Writing BDD tests using Selenium and Cucumber

In this article, I want to introduce another Behaviour Driven Development (BDD) tool to you. It’s similar to JBehave, about which I’ve been talking in a previous post, but with a couple of advantages:

  • It is being updated regularly, in contrast to JBehave, which has not seen any updates for quite some time now
  • It works completely separately from your Selenium WebDriver implementation, which means you can simply add it as another dependency to your existing and new Selenium projects. Again, this is unlike JBehave, which uses its own Selenium browser driver implementation, and because these aren’t updated regularly, it’s likely you’ll run into compatibility issues when trying to run Selenium + JBehave tests on newer browser versions.

Installing and configuring Cucumber
The Cucumber Java implementation (Cucumber JVM) can be downloaded from the Cucumber homepage. Once you’ve downloaded the binaries, just add the required .jar files as dependencies to your Selenium project and you’re good to go.

Defining the user story to be tested
Like with JBehave, Cucumber BDD tests are written as user stories in the Given-When-Then format. I am going to use the following login scenario as an example user story in this post:

Feature: Login action
	As a user of ParaBank
	I want to be able to log in
	So I can use the features provided
	Scenario: An authorized user logs in successfully
	Given the ParaBank home page is displayed
	When user "john" logs in using password "demo"
	Then the login is successful

ParaBank is a demo application from the guys at Parasoft that I use (or abuse) a lot in my demos.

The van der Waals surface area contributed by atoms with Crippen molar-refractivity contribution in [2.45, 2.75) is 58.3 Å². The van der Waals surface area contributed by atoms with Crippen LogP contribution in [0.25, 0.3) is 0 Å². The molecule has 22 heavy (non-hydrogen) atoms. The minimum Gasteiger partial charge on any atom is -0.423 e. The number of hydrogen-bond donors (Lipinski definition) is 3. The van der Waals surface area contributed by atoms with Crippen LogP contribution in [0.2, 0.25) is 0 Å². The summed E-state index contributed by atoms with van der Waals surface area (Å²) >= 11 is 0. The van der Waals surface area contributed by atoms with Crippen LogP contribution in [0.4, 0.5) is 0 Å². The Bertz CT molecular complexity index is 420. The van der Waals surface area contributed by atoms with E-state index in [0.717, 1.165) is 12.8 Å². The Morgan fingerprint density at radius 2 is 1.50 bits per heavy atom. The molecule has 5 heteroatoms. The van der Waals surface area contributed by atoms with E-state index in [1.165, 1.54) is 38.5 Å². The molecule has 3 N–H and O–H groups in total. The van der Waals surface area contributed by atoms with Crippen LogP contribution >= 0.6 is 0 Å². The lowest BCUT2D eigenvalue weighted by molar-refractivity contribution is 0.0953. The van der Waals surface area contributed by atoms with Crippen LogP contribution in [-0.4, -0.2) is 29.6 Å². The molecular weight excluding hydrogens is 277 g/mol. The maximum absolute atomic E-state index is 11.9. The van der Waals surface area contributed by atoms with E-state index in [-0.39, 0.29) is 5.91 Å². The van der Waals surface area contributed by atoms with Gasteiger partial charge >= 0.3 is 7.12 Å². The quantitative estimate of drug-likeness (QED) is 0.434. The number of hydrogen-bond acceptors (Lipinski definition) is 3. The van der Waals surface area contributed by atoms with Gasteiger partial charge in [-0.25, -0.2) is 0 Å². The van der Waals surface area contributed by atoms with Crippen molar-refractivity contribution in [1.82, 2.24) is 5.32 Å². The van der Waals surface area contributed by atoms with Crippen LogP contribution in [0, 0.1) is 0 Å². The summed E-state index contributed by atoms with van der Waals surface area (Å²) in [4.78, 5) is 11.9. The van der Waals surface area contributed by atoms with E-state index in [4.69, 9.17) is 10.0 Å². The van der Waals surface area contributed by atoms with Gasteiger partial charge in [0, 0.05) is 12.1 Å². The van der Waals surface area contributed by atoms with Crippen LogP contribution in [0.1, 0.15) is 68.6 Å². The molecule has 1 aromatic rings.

In order for Cucumber to automatically detect the stories (or features, as they’re known in Cucumber), you need to make sure that they carry the .feature file extension. For example, in this case, I’ve named my user story login.feature.

Translating the test steps to code
As with JBehave, the next step is to translate the steps from the user story into runnable code. First, we are going to define the actual class to be run, which looks like this:

import org.junit.runner.RunWith;
import cucumber.api.CucumberOptions;
import cucumber.api.junit.Cucumber;

@CucumberOptions(format = "pretty")
public class SeleniumCucumber {

I’ve configured my tests to run as JUnit tests, because this will make it easy to incorporate them into a CI configuration, and it auto-generates reporting in Eclipse. The @RunWith annotation defines the tests to run as Cucumber tests, whereas the @CucumberOptions annotation is used to set options for your tests (more info here). Cucumber automatically looks for step definitions and user stories in the same package, so there’s no need for any additional configuration here. Note that in Cucumber, the class to be run cannot contain any actual implementation of the test steps. These are defined in a different class:

public class SeleniumCucumberSteps {

	WebDriver driver;
	public void beforeTest() {
		driver = new FirefoxDriver();

	@Given("^the ParaBank home page is displayed$")
	public void theParaBankHomepageIsDisplayed() {


	@When("^user john logs in using password demo$")
	public void userJohnLogsInUsingPasswordDemo() {

		driver.findElement(By.cssSelector("input[value='Log In']")).click();

	@Then("^the login is successful$")
	public void theLoginIsSuccessful() {
		Assert.assertEquals("ParaBank | Accounts Overview",driver.getTitle());
	public void afterTest() {

Similar to what we’ve seen with JBehave, each step in our user story is translated to runnable code. As the user story is quite straightforward, so is its implementation, as you can see.